Major achievement focus of Rotary's World Polio Day event
Oct. 24, 2020
Paralympic medalist and TV presenter Ade Adepitan, who co-hosts this year’s program, says that the eradication of polio in Africa was personal for him. “Since I was born in Nigeria, this achievement is close to my heart,” says Adepitan, a polio survivor who contracted the disease as a child. “I’ve been waiting for this day since I was young.”
He notes that, just a decade ago, three-quarters of all of the world’s polio cases caused by the wild virus were contracted in Africa. Now, more than a billion Africans are safe from the disease. “But we’re not done,” Adepitan cautions. “We’re in pursuit of an even greater triumph — a world without polio. And I can’t wait.”
Rotary Foundation Trustee Geeta Manek, who co-hosts the program with Adepitan, says that World Polio Day is an opportunity for Rotary members to be motivated to “continue this fight.”
She adds, “Rotarians around the world are working tirelessly to support the global effort to end polio.”
Polio eradication is truly a collective effort ... This accomplishment belongs to all of us.
— Dr. Tunji Funsho
Chair of Rotary’s Nigeria PolioPlus Committee
A collective effort
Dr. Tunji Funsho, chair of Rotary’s Nigeria PolioPlus Committee and a member of the Rotary Club of Lekki Phase 1, Lagos State, Nigeria, tells online viewers that the milestone couldn’t have been reached without the efforts of Rotary members and leaders in Africa and around the world.
Funsho, who was recently named one of TIME magazine’s 100 Most Influential People of 2020, says countless Rotarians helped by holding events to raise awareness and to raise funds or by working with governments to secure funding and other support for polio eradication.
“Polio eradication is truly a collective effort ... This accomplishment belongs to all of us,” says Funsho.
Rotary and its members have contributed nearly $890 million toward polio eradication efforts in the African region. The funds have allowed Rotary to award PolioPlus grants to fund polio surveillance, transportation, awareness campaigns, and National Immunization Days.
This year’s World Polio Day Online Global Update is streamed on Facebook in several languages and in a number of time zones around the world. The program, which is sponsored by the Bill & Melinda Gates Foundation, features Jeffrey Kluger, editor at large for TIME magazine; Mark Wright, TV news host and member of the Rotary Club of Seattle, Washington, USA; and Angélique Kidjo, a Grammy Award-winning singer who performs her song “M’Baamba.”
The challenges of 2020
It’s impossible to talk about 2020 without mentioning the coronavirus pandemic, which has killed more than a million people and devastated economies around the world.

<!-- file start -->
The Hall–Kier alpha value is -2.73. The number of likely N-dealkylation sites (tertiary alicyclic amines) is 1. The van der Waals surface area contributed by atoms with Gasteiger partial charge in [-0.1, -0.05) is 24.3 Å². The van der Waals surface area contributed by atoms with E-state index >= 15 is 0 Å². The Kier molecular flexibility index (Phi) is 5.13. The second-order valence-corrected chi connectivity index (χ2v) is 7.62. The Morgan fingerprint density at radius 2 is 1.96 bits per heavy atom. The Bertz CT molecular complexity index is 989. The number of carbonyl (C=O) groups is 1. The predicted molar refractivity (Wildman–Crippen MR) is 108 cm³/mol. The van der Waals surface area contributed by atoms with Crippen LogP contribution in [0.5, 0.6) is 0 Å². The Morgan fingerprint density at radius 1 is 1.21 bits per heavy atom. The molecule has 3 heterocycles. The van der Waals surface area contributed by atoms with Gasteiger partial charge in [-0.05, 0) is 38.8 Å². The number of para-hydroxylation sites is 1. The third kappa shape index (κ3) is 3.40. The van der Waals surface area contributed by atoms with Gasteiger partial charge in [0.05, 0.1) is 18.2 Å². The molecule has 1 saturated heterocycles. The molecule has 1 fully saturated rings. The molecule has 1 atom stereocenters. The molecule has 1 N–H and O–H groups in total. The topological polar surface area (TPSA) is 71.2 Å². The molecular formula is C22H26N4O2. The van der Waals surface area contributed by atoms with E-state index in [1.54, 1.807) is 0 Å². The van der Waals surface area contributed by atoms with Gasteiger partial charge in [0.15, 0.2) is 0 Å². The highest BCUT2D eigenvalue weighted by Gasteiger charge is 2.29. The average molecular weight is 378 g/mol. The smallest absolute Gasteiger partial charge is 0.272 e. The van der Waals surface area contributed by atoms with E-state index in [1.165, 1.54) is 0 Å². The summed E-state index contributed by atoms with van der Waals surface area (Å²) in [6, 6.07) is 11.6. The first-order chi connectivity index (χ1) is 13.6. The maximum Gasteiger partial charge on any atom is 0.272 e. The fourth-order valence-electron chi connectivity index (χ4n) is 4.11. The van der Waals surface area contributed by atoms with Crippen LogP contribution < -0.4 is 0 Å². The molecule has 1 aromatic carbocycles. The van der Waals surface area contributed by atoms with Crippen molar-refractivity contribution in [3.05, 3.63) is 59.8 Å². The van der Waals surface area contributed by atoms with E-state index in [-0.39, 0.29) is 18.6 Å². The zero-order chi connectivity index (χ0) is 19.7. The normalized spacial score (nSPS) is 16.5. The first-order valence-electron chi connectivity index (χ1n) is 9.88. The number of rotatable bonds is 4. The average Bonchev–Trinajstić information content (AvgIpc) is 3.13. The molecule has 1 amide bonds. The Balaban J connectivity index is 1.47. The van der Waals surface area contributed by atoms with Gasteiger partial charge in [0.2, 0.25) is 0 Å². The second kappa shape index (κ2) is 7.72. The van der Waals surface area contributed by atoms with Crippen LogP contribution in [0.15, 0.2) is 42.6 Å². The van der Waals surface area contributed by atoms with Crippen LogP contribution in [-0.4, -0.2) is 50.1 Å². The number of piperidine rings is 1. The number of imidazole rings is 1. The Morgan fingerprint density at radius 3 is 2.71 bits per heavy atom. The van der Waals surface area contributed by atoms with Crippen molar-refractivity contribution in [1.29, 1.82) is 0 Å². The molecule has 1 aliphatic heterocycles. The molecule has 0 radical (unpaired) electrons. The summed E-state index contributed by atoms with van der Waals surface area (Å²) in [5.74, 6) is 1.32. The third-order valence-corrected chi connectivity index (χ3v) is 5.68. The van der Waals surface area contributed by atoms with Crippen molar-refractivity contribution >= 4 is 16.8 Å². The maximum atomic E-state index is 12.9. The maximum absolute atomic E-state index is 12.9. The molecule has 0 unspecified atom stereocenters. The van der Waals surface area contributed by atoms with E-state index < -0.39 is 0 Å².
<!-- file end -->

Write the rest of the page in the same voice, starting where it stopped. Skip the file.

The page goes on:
In the program, a panel of global health experts from Rotary’s partners in the Global Polio Eradication Initiative (GPEI) discusses how the infrastructure that Rotary and the GPEI have built to eradicate polio has helped communities tackle needs caused by the COVID-19 pandemic, too.
“The infrastructure we built through polio in terms of how to engage communities, how to work with communities, how to rapidly teach communities to actually deliver health interventions, do disease surveillance, et cetera, has been an extremely important part of the effort to tackle so many other diseases,” says Dr. Bruce Aylward, senior adviser to the director general at the WHO.
Panelists also include Dr. Christopher Elias, president of the Global Development Division of the Bill & Melinda Gates Foundation; Henrietta H. Fore, executive director of UNICEF; and Rebecca Martin, director of the Center for Global Health at the U.S. Centers for Disease Control and Prevention.
Elias says that when there are global health emergencies, such as outbreaks of other contagious diseases, Rotarians always help. “They take whatever they’ve learned from doing successful polio campaigns that have reached all the children in the village, and they apply that to reaching them with yellow fever or measles vaccine.”
The program discusses several pandemic response tactics that rely on polio eradication infrastructure: Polio surveillance teams in Ethiopia are reporting COVID-19 cases, and emergency operation centers in Afghanistan, Nigeria, and Pakistan that are usually used to fight polio are now also being used as coordination centers for COVID-19 response.
The online program also includes a video of brave volunteer health workers immunizing children in the restive state of Borno, Nigeria, and profiles a community mobilizer in Afghanistan who works tirelessly to ensure that children are protected from polio.
Kluger speaks with several people, including three Rotary members, about their childhood experiences as “Polio Pioneers” — they were among more than a million children who took part in a huge trial of Jonas Salk’s polio vaccine in the 1950s.
The future of the fight against polio
Rotary’s challenge now is to eradicate the wild poliovirus in the two countries where the disease has never been stopped: Afghanistan and Pakistan. Routine immunizations must also be strengthened in Africa to keep the virus from returning there.
To eradicate polio, multiple high-quality immunization campaigns must be carried out each year in polio-affected and high-risk countries. During the COVID-19 pandemic, it’s necessary to maintain populations’ immunity against polio while also protecting health workers from the coronavirus and making sure they don’t transmit it.
Rotary has contributed more than $2.1 billion to polio eradication since it launched the PolioPlus program in 1985, and it’s committed to raising $50 million each year for polio eradication activities. Because of a 2-to-1 matching agreement with the Bill & Melinda Gates Foundation, that means that, each year, $150 million goes toward fulfilling Rotary’s promise to the children of the world: No child will ever again suffer the devastating effects of polio.